Ángel Cordero Jr.

Ángel Tomás Cordero Jr. (born: November 8, 1942 [1]) is one of the leading thoroughbred horse racing jockeys of the late 20th-century and the first Puerto Rican to be inducted into the United States' Racing Hall of Fame. He led all jockeys in wins at Saratoga Race Course for thirteen years. Cordero rode three Kentucky Derby winners and won over 6000 races in his career.

Ángel Cordero Jr.
OccupationJockey / trainer
Born (1942-11-08) November 8, 1942 (age 79)
Santurce, Puerto Rico
Career wins7,057
Major racing wins
Roamer Handicap
(1968, 1974, 1981, 1984)
Suburban Handicap
(1969, 1970, 1974, 1987, 1989)
Jockey Club Gold Cup
(1972, 1983, 1984)
Man o' War Stakes
(1972, 1974, 1976, 1988)
Matron Stakes
(1974, 1980, 1983, 1987, 1989, 1991)
Canadian International Stakes (1977)
Kentucky Oaks (1984, 1989)
Del Mar Futurity (1984)
Arlington Million (1987)
Washington, D.C. International (1988)
Pimlico Special (1989)

U.S. Triple Crown series:
Kentucky Derby (1974, 1976, 1985)
Preakness Stakes (1980, 1984)
Belmont Stakes (1976)

Breeders' Cup wins:
Breeders' Cup Distaff (1985)
Breeders' Cup Juvenile Fillies (1988)
Breeders' Cup Sprint (1988, 1989)

As a trainer:
Lexington Stakes (1994)

Racing awards
U.S. Champion Jockey by earnings
(1976, 1982, 1983)
U.S. Champion Jockey by wins (1968)
Eclipse Award for Outstanding Jockey
(1982, 1983, 1985)
Big Sport of Turfdom Award (1992)
Mike Venezia Memorial Award (1992)
Honors
United States Racing Hall of Fame (1988)
Nassau County Sports Hall of Fame (2001)
Significant horses
Bold Forbes, Waya, Cum Laude Laurie, Seattle Slew, Relaxing, Jim French, Just A Game II, Slew o' Gold, Chief's Crown, Spend A Buck, Gulch, Groovy, Cannonade, Manila, Open Mind

Early yearsEdit

Cordero was born in Santurce, Puerto Rico where he began racing at a young age. His father, Ángel Cordero Sr., was a rider and throughbred trainer. His grandfather and uncles were also riders and horse trainers. His hometown in America is Long Island, NY.[2]

American Classic RacesEdit

Cordero was the first Puerto Rican jockey to win all three of the American Classic Races, the Kentucky Derby, Preakness Stakes, and Belmont Stakes, though not all in the same year.

In 1974, when he was 31, Cordero won the Kentucky Derby aboard Cannonade. He won the Derby twice more, making him one of only eight jockeys to win the race three or more times in the Derby's history. In 1976, he won on Bold Forbes and in 1985, on Spend A Buck. In 1976, Cordero won the Belmont Stakes on Bold Forbes, and he won the Preakness Stakes twice, once in 1980 aboard Codex (his winning status was not overturned despite widely-publicized accusations of illegal block-maneuvering and face-lashing of opponent-filly Genuine Risk with his whip) and the second time in 1984, aboard Gate Dancer.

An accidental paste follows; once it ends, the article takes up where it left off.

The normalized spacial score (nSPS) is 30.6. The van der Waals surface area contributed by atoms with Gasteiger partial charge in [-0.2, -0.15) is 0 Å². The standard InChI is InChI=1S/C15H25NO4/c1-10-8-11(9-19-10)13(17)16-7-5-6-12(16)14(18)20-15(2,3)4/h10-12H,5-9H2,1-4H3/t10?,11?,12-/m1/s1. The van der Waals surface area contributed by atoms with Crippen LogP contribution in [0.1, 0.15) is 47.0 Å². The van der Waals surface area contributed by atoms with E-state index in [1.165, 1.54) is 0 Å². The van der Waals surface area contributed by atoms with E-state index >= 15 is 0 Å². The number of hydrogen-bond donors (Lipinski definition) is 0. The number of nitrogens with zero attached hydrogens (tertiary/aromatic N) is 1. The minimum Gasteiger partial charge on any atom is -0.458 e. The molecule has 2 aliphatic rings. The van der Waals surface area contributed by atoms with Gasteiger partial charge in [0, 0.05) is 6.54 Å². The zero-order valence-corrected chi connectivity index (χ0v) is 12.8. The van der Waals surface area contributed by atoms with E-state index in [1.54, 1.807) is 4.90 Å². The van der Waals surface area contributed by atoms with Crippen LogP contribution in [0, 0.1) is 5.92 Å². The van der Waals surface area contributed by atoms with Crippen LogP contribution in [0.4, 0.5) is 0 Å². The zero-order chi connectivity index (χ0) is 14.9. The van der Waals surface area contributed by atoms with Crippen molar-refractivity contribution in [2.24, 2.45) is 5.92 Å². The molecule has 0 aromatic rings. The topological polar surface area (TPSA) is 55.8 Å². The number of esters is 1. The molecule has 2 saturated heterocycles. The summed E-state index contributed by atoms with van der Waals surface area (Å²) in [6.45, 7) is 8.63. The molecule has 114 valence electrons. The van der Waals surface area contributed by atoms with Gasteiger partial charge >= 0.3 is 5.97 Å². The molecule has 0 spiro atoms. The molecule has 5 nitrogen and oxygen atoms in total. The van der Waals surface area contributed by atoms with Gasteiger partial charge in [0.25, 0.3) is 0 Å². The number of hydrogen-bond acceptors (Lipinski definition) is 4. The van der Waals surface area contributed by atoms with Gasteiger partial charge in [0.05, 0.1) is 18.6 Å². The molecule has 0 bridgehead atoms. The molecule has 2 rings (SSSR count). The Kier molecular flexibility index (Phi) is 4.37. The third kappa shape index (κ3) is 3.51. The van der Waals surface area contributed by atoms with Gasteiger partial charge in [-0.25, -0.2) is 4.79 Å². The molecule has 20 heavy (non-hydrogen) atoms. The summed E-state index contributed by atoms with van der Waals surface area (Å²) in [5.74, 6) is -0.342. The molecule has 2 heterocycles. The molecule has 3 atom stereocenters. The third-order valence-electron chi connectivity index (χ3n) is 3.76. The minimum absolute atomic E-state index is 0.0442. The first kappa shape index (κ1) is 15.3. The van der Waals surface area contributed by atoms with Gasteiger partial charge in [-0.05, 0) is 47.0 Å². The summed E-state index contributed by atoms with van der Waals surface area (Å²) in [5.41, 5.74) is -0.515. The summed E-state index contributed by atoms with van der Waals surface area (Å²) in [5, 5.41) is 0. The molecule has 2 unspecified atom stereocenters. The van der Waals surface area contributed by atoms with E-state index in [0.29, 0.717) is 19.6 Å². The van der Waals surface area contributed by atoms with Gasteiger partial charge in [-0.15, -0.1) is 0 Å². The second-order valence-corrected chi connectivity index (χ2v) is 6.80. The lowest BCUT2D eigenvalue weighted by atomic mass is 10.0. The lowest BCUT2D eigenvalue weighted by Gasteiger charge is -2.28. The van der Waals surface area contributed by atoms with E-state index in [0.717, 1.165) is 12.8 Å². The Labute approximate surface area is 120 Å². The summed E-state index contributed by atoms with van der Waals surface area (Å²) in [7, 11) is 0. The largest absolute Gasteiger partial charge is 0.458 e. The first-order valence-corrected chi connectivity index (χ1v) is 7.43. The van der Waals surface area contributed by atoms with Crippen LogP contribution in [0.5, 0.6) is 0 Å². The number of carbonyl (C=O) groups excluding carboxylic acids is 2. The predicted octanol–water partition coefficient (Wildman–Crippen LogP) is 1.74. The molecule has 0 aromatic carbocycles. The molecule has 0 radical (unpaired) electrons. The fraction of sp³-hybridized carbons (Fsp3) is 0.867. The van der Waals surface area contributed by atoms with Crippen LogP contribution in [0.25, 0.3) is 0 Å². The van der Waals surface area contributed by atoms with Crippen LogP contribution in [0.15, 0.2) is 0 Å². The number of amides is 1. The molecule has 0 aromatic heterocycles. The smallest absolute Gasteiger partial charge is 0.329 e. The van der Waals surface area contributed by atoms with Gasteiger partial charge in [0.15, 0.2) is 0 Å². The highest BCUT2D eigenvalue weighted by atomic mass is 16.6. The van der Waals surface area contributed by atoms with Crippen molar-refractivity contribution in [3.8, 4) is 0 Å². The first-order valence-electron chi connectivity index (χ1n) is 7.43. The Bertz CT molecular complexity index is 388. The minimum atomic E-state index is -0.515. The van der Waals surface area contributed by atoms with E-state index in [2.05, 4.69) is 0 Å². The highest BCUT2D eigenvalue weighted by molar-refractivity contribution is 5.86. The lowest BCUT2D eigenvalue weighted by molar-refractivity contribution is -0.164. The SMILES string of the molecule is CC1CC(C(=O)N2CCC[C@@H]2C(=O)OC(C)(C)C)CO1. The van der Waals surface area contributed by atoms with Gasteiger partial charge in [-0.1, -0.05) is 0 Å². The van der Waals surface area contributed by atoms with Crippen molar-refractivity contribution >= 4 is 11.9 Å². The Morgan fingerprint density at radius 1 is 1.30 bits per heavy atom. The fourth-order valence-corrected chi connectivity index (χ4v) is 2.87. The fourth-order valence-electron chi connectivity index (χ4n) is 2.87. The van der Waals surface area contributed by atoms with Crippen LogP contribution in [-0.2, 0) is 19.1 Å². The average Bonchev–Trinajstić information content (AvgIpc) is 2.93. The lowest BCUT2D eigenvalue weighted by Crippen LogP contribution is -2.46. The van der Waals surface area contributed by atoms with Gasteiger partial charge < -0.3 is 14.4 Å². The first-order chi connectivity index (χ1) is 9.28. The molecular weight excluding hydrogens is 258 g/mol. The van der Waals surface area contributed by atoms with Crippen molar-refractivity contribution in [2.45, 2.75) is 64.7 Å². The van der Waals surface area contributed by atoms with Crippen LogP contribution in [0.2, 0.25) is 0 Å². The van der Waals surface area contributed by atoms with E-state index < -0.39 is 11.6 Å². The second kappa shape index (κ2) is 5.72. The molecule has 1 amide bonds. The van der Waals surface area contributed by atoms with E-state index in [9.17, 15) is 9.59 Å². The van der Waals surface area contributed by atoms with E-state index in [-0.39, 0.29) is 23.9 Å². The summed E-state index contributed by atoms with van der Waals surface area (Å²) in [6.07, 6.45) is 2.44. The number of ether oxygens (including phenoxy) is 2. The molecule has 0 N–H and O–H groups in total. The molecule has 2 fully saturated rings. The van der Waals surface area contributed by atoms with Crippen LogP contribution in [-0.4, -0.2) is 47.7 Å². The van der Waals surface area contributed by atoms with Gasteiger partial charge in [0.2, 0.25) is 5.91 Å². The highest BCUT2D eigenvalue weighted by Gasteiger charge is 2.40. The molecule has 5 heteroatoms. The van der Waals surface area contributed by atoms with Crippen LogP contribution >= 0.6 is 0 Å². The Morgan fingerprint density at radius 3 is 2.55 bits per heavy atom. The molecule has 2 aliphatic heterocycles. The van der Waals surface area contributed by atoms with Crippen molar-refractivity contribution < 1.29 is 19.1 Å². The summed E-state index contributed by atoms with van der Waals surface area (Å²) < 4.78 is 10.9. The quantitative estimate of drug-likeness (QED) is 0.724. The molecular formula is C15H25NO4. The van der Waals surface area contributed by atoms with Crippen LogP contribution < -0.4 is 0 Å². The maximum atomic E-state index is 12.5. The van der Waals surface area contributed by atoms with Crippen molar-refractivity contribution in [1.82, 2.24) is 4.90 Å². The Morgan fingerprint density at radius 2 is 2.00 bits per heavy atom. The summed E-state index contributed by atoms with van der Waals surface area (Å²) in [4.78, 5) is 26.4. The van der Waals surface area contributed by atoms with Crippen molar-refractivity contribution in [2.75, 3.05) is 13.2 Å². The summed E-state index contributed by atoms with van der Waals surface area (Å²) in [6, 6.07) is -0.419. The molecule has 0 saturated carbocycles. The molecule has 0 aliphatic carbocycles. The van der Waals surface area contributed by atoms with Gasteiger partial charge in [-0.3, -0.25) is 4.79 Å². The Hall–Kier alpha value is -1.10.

Among his other accomplishments, Cordero was the winner of four Breeders' Cup races and was the leading rider at Saratoga Race Course for thirteen years. In 1987, Cordero became the fourth jockey to win over 6,000 races.

In 1992, Cordero's career was cut short after a fall which nearly cost him his life. His spleen was removed due to the accident that occurred at Aqueduct. However, against the wishes of his family and friends, in 1995, Cordero saddled up again to ride the Breeders' Cup once more.[2]

Later yearsEdit

Cordero has now retired from riding, but continues to be involved in the sport full-time. He was the agent of fellow Puerto Rican horse jockey, John Velazquez. Cordero's wife, Marjorie Clayton Cordero, who was also a well-known figure in New York's thoroughbred racing, died on January 22, 2001. Cordero is the father of five children.

Cordero was inducted into National Museum of Racing and Hall of Fame in 1988 and in 2001, he was inducted into the Nassau County Sports Hall of Fame. In 2010 he was inducted into the African-American Ethnic Sports Hall of Fame.[3]

In an interview in December 2021, Cordero spoke about his life-long friendship with Major League Baseball Hall of Famer Orlando Cepeda, who he considers his brother.[2]

In 2021, Cordero was based in New York full-time and working with Manuel Franco, a Puerto Rican jockey.[2]

See alsoEdit

ReferencesEdit

  1. ^ Current Biography Yearbook 1975 (New York: H.W. Wilson, 1976)
  2. ^ a b c d Rodríguez, Rubén A. (December 9, 2021). "Atado al hipismo, pero lejos del hipódromo: así es la vida de Junior Cordero a sus 79 años". El Nuevo Día (in Spanish). Retrieved December 9, 2021.
  3. ^ "Archived copy" (PDF). Archived from the original (PDF) on 2017-08-14. Retrieved 2010-07-15.{{cite web}}: CS1 maint: archived copy as title (link)